One of the titles that our Lord and Savior, Jesus Christ, carries is the Prince of Peace. It is through him that we find peace, and one of the ways that happens is when we forgive others. Instead of writing about forgiveness in general, I want to talk about a specific type of forgiveness; and that is forgiving those who have not and may never apologize.
One of the most basic teachings of forgiveness is that when someone hurts us, they apologize/repent, and we forgive them. And when we hurt someone, we hope that they will forgive us when we apologize and repent. But what about when someone hurts us, and they don’t apologize, do we still forgive them? The answer is yes.
“I, the Lord, will forgive whom I will forgive, but of you it is required to forgive all men.” (D&C 64:10)
There are several reasons why someone might not apologize to us: they might not know they hurt us, they might have moved on before we did, or they simply might not care. Whatever the situation, we forgive no matter what. In President James E. Faust’s iconic talk The Healing Power of Forgiveness, he said,
“Most of us need time to work through pain and loss. We can find all manner of reasons for postponing forgiveness. One of these reasons is waiting for the wrongdoers to repent before we forgive them. Yet such a delay causes us to forfeit the peace and happiness that could be ours. The folly of rehashing long-past hurt does not bring happiness.”
Having grown up in The Church of Jesus Christ of Latter-day Saints, I have believed in agency my whole life. While our Heavenly Father has given us commandments to follow, He has also given us the ability to choose to follow those commandments or not. For some reason, it never occurred to me that choosing to repent has always been a part of our agency. In the October 2016 General Conference, Elder Dale G. Renlund said, “The reach of the Savior’s Atonement is infinite in breadth and depth, for you and for me. But it will never be imposed on us.” He then shared some verses from the Book of Mormon that explain how we have the ability to choose repentance.
“And men are instructed sufficiently that they know good from evil. And the law is given unto men. And by the law no flesh is justified; or, by the law men are cut off. Yea, by the temporal law they were cut off; and also, by the spiritual law they perish from that which is good, and become miserable forever.
Wherefore, redemption cometh in and through the Holy Messiah; for he is full of grace and truth.”
Wherefore, men are free according to the flesh; and all things are given them which are expedient unto man. And they are free to choose liberty and eternal life, through the great Mediator of all men, or to choose captivity and death, according to the captivity and power of the devil; for he seeketh that all men might be miserable like unto himself.” ( 2 Nephi 2:5-6, 27)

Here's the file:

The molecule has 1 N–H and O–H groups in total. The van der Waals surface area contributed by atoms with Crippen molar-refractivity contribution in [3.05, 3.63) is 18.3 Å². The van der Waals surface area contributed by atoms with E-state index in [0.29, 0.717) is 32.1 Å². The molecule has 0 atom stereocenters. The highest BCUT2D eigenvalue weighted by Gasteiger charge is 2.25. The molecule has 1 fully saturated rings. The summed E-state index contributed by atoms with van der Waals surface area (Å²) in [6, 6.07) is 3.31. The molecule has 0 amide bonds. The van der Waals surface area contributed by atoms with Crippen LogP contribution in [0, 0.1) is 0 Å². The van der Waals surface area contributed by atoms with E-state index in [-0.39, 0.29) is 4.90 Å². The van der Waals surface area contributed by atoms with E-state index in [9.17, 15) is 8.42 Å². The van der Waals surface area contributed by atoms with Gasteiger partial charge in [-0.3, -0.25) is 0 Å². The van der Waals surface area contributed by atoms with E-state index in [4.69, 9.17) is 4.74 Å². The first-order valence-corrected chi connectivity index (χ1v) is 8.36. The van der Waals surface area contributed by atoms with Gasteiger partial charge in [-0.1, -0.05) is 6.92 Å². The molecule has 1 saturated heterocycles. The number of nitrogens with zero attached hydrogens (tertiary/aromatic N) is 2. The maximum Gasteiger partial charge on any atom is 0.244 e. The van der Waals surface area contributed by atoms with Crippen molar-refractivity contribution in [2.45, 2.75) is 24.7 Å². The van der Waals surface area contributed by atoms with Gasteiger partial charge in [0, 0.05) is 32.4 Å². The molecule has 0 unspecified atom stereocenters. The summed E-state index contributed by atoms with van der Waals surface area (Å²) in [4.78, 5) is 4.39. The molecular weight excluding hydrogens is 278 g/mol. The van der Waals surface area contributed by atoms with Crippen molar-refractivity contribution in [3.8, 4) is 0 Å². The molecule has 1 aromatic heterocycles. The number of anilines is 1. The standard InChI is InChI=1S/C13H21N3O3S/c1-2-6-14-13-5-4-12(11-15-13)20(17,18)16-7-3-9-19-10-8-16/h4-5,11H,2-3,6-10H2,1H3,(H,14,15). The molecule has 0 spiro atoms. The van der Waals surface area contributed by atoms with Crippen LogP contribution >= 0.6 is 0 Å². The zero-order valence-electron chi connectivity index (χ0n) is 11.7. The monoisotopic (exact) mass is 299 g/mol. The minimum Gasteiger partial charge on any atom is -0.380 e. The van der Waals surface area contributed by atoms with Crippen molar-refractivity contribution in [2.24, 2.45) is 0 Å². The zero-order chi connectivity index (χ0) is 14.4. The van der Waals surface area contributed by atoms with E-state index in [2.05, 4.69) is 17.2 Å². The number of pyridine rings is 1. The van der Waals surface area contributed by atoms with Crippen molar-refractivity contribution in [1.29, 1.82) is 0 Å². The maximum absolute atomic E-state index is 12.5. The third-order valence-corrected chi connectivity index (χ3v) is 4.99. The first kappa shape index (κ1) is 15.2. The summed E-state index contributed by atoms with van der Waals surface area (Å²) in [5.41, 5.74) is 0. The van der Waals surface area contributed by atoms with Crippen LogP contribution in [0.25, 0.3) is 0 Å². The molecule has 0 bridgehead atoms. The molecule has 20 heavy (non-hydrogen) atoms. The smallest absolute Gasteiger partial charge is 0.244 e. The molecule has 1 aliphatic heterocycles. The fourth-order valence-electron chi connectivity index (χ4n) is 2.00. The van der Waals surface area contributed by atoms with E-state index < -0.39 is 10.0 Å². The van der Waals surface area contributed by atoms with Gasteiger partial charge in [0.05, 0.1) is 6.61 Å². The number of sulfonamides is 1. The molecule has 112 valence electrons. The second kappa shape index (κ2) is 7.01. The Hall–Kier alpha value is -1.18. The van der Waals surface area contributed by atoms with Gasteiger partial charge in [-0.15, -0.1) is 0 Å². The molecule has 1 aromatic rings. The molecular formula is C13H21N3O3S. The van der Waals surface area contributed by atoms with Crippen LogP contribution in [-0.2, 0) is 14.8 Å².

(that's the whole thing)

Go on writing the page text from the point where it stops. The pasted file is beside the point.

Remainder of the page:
The world has been talking about love for a long time. Who do we love? How do we express love? What does love look like? What does it not look like? We have been spending so much time telling others to love as we do, that we have forgotten to love those very people we are talking to. We have been spending so much time trying to convince everyone else that our way of love is the right way, that we have forgotten to follow the true example of love: Jesus Christ. We talk about love, but do we actually love? Do we follow Jesus Christ’s example?
Loving each other is a commandment:
“Jesus said unto him, Thou shalt love the Lord thy God with all thy heart, and with all thy soul, and with all thy mind.
This is the first and great commandment.
And the second is like unto it, Thou shalt love thy neighbor as thyself.” (Matthew 22:37-39)
“A new commandment I give unto you, That ye love one another; as I have loved you, that ye also love one another.
By this shall men know that ye are my disciples, if ye have love one to another.” (John 13:34-35)
Have you ever had a really important question, or struggled with some piece of information? You are having a hard time finding an answer or coming to terms with that information, and the person(s) you reach out to say something to the effect of “Just have faith?” You know that’s the right answer, and of course you want to have faith; you want that desperately! But the answers to your questions or the need to receive clarity are so important that you struggle, and having faith – as important as it is – seems so far away and so difficult. I have felt those feelings before. If you haven’t had such an experience, let me create a scenario that will hopefully help you understand.
We’ll use a universal question: Is there life after death? As Latter-day Saints we know the answer is, yes. We have mountains of evidence to that yes: the accounts in the Bible and Book of Mormon from those whom Christ visited after He was resurrected, the visions of the Spirit World and the three kingdoms that many prophets have had, and the dreams that thousands of individuals have had of their loved ones and ancestors visiting them are a few examples. But what if there appeared to be zero evidence that life after death existed? What if the only answer to that question was, “Just have faith?” Wouldn’t that be so hard to hear? That is an extremely important question. Our entire earthly lives and the decisions we make are based on the answer to that question. That’s what it feels like with other important questions when the only answer is “Just have faith.”Continue reading →